It’s a chain store home decor galore moment.
Kirkland’s opens in The Marketplace at El Paseo near Highway 99 and Herndon Avenue at 9 a.m. Saturday, Nov. 7. HomeGoods opens at 8 a.m., Sunday, Nov. 15, at 3751 S. Mooney Blvd. at Caldwell Avenue in Visalia.
The stores are similar, but there are differences – only one will sell you a 3-foot-tall zebra statue for your living room, for example. And unlike other retailers, the two stores are often found in the same shopping centers in the Valley despite being competitors.
Visalia already has a Kirkland’s on Mooney Boulevard a few steps away from where the HomeGoods is opening. And the city has long had a leg up on Fresno with its Hobby Lobby store and its healthy home decor department. (For those of you chomping at the bit for Fresno to get a Hobby Lobby, it’s coming. It’s not built yet, but is scheduled to open on north Blackstone Avenue in spring 2016.)
HomeGoods though, will be new to many Visalians. Basically, Kirkland’s and HomeGoods are both where you go to get all the trendy and cute stuff to decorate your walls or table, along with small furniture, lamps, mirrors – and any type of Santa or other holiday decor you can imagine. Gifts, too.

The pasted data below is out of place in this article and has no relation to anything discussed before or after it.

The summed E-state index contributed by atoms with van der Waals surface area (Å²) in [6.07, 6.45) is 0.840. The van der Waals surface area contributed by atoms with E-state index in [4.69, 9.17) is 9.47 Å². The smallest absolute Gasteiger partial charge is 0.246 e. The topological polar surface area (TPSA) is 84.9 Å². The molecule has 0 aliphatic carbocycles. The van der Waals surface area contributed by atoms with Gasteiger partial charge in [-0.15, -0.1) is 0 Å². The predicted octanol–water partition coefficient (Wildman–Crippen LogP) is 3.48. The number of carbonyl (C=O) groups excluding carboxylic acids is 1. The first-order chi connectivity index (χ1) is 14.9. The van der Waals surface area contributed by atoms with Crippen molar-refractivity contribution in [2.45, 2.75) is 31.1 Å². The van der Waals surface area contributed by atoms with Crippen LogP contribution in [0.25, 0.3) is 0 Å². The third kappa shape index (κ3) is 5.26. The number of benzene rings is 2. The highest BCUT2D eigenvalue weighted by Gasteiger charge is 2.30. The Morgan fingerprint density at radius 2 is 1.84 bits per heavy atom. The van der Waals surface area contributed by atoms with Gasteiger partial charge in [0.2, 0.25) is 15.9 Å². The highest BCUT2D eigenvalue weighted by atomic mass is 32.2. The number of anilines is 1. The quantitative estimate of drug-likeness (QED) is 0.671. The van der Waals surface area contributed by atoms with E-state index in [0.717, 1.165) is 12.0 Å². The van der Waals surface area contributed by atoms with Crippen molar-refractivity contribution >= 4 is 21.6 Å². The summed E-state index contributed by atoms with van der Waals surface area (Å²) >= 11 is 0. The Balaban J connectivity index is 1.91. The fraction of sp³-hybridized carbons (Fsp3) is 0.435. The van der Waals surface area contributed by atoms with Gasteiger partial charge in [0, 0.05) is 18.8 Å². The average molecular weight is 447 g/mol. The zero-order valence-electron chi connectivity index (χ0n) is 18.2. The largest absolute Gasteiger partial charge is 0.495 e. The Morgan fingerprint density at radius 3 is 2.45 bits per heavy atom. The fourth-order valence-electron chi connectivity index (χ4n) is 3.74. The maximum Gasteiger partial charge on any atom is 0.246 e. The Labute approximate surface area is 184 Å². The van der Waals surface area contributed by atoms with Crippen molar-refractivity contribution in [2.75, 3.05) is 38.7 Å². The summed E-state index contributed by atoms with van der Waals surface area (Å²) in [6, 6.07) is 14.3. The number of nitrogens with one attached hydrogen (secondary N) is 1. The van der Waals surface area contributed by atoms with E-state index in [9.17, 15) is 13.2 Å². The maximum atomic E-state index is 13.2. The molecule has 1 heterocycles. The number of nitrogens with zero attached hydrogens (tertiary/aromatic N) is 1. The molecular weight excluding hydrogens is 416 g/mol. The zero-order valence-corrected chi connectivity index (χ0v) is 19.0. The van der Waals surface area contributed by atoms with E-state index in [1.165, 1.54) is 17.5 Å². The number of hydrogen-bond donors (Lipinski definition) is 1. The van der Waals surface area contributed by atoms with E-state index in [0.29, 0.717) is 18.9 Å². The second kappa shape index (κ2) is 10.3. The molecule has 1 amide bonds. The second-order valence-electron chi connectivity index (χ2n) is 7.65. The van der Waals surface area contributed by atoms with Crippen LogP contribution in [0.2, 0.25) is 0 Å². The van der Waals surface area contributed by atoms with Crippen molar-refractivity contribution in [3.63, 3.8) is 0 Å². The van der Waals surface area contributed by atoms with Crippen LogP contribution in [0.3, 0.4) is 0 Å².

HomeGoods is bigger, of course – about 3.5 times bigger than Kirkland’s. And HomeGoods is part of the company that owns T.J. Maxx and Marshalls.
Kirkland’s is a separate company that has no relation to the Kirkland Signature brand at Costco.
Kirkland’s also tends to have a little bit of a more mature look. You’re more likely to find Thomas Kinkade-like paintings of horse-drawn sleighs and country-themed ceramic chickens at Kirkland’s.
At HomeGoods, products can skew a little more playful. Last week, there was a giant version of a reindeer cookie cutter several feet tall in the north Fresno store – and of course, the $149 zebra statue mentioned earlier.
And with more space, HomeGoods has a broader selection of certain departments: Kids, rugs, bedding, kitchenware, food gifts, furniture, etc.
With so much stuff and being a low-price retailer, that sometimes means customers need to do a little digging through some clutter like they would at a T.J. Maxx or Marshalls.
Competing stores often don’t like to be in the same shopping centers. They even can have clauses in their leases saying a store in the same category can’t be in the same center.
But that’s not the case with HomeGoods and Kirkland’s, which both have stores in the Villaggio shopping center in north Fresno and the Clovis Crossing Regional Shopping Center at Herndon and Clovis avenues. (No word yet on whether HomeGoods would ever open at El Paseo near the new Kirkland’s, but that shopping center still has more construction coming.)
The thinking here is that they benefit from each other.